Mainstream economist and textbook author Greg Mankiw notes the current unemployment metrics and reflects on the accountability and effectiveness of the stimulus (see udpated graph).
This again raises the question of methodology in economics and the necessity for the public, politicians and economists to distinguish economic science from economic forecasting.
In light of the 9.7% unemployment rate in August, Mankiw looks back at the administration's argument for stimulus in January 2009 and the expectations it set. The Obama administration claimed that the rate would stay below 8% if Congress passed the bill, but would reach 9% by 2010 otherwise.
Regardless of this specific instance and outcome, the question is: how should economists interpret events and data?
In physics, variables can be isolated and experiments can be controlled and repeated. So, empirical results can settle debates and advance knowledge. Physics textbooks are filled with scientists, laws, constants, experimental setups and results, and quantifiable and improving predictions.
This contrasts sharply with economics, where data usually only feeds the debate and whose textbooks contain theoretical models and historical illustrations. As much as mainstream economists claim to adhere to the empirical methodology, they actually do not proceed by experimentally falsifiable theories and a track record of predictions.
If the desired effect happens (or the undesired effects only happen later), economists and politicians celebrate.
If the expected effect doesn't happen, mainstream economists claim the baseline was wrong (things were worse than anticipated) or the intervention insufficient.
Although the first outcome seems deceptively benign and only the second usually raises questions, they both risk harmful unintended consequences and share the same pretense of knowledge.
The empirical methodology fails because of two fundamental issues: irregularity (historical events cannot be reproduced, and there are no measurable constants in man's nature) and complexity (factors cannot be controlled, isolated and often even measured).
The praxeological approach to economic theory avoids these issues because it covers a different kind of knowledge.
First, it handles the issue of irregularity by relying on logical reasoning (deduction) on the timeless axiom of action, instead of observation (induction). As I outlined in my last post, this means that theorems describe what must be, and the interpretation of empirical results plays no role in validating the theory, just like for geometry.
Second, it solves the issue of complexity in reasoning by decomposing the problem, often using thought experiments and using the ceteris paribus assumption ("all other things being the same"). For example, ceteris paribus a legislative raise of the minimum wage causes a raise in unemployment.
That isolates causal relationships by controlling and fixing all other factors.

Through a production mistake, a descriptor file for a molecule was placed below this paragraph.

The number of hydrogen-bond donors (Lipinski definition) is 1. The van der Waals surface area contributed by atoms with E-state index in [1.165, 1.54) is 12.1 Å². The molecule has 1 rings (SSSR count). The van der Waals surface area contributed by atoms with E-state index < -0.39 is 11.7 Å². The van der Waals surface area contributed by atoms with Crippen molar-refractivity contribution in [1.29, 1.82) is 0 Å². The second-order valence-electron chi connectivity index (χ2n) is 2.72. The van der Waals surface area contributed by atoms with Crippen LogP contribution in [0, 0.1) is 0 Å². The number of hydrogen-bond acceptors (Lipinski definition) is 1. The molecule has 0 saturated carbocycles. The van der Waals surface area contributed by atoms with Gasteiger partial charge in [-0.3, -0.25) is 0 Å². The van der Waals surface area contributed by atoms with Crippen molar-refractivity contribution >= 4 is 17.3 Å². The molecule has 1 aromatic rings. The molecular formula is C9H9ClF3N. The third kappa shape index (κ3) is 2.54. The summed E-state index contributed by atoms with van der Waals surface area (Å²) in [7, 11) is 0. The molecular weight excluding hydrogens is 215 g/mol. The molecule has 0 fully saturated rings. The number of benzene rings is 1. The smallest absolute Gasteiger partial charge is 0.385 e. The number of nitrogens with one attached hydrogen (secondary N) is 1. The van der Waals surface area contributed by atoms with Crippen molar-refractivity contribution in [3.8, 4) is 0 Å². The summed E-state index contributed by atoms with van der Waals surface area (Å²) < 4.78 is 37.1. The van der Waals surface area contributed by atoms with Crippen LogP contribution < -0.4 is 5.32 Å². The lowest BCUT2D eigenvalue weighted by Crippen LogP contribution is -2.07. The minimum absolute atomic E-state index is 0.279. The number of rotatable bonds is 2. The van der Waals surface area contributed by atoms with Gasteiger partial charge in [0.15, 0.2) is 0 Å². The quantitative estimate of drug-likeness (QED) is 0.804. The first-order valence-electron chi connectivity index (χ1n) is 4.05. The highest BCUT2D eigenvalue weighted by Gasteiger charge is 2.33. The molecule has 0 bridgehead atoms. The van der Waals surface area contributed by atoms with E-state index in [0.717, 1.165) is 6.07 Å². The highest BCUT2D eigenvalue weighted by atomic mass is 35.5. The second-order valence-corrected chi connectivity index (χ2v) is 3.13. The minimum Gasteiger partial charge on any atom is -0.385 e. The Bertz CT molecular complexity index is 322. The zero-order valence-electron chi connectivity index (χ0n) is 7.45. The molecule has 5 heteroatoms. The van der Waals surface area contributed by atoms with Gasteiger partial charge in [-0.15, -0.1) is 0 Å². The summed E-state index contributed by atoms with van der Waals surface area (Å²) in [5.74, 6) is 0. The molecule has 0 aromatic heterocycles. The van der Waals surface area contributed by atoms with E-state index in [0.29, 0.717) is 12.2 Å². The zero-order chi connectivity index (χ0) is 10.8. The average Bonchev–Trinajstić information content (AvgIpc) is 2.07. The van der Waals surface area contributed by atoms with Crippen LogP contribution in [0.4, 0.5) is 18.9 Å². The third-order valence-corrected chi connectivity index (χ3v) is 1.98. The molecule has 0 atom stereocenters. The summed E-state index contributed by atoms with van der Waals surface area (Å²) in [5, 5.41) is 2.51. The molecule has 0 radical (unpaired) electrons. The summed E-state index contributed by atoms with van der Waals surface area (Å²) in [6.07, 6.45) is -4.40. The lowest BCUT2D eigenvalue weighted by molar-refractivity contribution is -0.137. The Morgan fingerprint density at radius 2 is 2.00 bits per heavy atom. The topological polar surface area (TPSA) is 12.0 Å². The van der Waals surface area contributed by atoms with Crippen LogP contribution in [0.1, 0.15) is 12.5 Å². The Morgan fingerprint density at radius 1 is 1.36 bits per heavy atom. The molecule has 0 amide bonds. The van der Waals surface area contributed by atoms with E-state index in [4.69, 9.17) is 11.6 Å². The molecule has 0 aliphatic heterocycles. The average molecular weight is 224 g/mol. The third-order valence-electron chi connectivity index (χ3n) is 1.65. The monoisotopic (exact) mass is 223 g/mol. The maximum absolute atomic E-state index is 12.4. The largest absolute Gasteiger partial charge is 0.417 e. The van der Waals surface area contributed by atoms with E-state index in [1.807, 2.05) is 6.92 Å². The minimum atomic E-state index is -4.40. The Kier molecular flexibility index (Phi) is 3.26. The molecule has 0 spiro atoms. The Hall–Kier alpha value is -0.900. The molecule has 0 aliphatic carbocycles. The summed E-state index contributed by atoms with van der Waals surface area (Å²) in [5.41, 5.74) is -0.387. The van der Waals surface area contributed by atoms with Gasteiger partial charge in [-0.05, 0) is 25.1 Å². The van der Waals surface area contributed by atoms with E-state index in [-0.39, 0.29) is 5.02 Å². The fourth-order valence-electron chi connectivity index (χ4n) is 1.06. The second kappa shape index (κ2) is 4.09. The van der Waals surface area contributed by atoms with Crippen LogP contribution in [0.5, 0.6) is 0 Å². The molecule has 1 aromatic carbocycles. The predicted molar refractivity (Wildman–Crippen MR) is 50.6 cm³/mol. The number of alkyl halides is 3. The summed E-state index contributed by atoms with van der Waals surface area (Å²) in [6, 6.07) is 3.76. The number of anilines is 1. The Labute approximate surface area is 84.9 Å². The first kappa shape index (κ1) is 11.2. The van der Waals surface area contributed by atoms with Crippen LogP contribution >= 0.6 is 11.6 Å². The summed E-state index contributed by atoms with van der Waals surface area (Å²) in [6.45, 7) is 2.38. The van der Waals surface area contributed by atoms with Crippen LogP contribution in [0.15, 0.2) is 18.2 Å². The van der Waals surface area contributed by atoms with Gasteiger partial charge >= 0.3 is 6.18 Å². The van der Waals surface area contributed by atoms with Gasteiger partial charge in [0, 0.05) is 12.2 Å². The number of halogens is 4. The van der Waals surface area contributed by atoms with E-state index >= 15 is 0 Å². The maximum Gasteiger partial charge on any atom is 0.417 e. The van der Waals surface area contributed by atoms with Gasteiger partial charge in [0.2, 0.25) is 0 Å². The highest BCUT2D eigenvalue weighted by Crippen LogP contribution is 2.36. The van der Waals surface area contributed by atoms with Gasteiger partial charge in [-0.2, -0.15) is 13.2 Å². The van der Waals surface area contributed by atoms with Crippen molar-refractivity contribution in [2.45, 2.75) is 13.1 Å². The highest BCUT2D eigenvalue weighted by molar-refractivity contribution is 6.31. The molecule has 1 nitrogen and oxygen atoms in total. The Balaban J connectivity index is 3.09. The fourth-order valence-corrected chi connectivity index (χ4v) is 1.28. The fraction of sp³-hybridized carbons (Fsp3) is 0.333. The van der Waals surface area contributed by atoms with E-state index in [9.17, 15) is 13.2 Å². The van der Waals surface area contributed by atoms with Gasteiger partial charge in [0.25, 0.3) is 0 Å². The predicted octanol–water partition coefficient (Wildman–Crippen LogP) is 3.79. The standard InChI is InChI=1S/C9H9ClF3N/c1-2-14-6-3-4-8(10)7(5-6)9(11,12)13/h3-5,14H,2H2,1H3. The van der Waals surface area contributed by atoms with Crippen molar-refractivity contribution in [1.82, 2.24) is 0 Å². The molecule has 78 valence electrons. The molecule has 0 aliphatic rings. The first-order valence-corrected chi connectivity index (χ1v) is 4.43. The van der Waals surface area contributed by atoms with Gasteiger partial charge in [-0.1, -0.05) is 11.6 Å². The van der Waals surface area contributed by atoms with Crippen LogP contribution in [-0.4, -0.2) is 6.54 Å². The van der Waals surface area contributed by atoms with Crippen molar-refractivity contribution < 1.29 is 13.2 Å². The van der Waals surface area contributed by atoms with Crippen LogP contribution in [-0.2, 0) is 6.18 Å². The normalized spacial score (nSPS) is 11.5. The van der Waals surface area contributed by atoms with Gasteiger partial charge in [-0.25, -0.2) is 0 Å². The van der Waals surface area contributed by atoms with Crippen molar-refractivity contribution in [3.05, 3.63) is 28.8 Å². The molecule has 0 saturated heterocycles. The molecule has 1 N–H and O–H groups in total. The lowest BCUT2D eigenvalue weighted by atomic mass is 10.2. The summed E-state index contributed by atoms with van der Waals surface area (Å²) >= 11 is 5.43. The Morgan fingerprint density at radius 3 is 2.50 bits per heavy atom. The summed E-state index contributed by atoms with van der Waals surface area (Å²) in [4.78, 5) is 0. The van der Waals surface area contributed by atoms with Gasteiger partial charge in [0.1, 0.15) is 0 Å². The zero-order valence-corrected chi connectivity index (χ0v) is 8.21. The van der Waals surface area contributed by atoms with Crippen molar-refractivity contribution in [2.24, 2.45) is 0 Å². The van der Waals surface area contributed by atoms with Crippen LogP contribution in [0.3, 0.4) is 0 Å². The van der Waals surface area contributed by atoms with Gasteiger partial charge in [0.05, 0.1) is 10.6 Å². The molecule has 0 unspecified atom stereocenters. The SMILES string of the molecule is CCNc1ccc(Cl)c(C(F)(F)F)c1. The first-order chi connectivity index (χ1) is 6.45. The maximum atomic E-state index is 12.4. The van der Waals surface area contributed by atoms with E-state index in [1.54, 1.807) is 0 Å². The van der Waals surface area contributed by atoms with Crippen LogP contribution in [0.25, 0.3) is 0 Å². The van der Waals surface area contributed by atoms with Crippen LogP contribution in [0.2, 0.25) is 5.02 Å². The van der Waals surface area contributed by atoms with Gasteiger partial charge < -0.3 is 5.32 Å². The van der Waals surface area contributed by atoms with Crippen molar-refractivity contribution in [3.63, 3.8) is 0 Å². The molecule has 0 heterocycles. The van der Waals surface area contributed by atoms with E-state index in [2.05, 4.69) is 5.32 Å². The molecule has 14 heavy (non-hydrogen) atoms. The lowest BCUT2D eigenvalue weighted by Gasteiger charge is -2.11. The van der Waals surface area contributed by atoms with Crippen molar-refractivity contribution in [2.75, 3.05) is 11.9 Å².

Finally, it leaves the issue of complexity in observation outside of the realm of theory and up to the unscientific interpretation and judgment of economic historians, forecasters and entrepreneurs.
Such an economic theory yields definitive propositions and a deeper knowledge of causal relationships than physics, on the basis of praxeology and the action axiom. However it does not possess the kind of quantitative forecasting power which made physics widely successful and useful. This is disappointing and humbling, but it is not a new realization and we should be honest.
During the 20th century the neo-classical schools tried to make economics into a different kind of science than it is and their predecessors recognized.
In addition to taking economics into a detour and confusing theory, history and forecasting under guise of progress, this has unfortunately caused very real damage to societies. We will discuss some examples of harmful policies later, but not before we look at some major theorems in the next few posts.
It is time for economic science to return to a sound methodological foundation, for the good of the profession and the public.
As painful as revisiting half a century of so-called scientific progress may be, it is unscientific and intellectually dishonest not to clearly admit what we do or don't know, with what certainty and caveats, and why. Empirical results can be useful, but they cannot have the same status as economic laws, or invalidate such laws.
In closing, some quotes from Austrian economist F.A. Hayek's 1974 Nobel Lecture, The Pretence of Knowledge which emphasizes this issue:
"It seems to me that this failure of the economists to guide policy more successfully is closely connected with their propensity to imitate as closely as possible the procedures of the brilliantly successful physical sciences - an attempt which in our field may lead to outright error."
"(...) and I confess that I prefer true but imperfect knowledge, even if it leaves much indetermined and unpredictable, to a pretence of exact knowledge that is likely to be false."
"To act on the belief that we possess the knowledge and the power which enable us to shape the processes of society entirely to our liking, knowledge which in fact we do not possess, is likely to make us do much harm."Posted by Julien on September 19, 2009. Permalink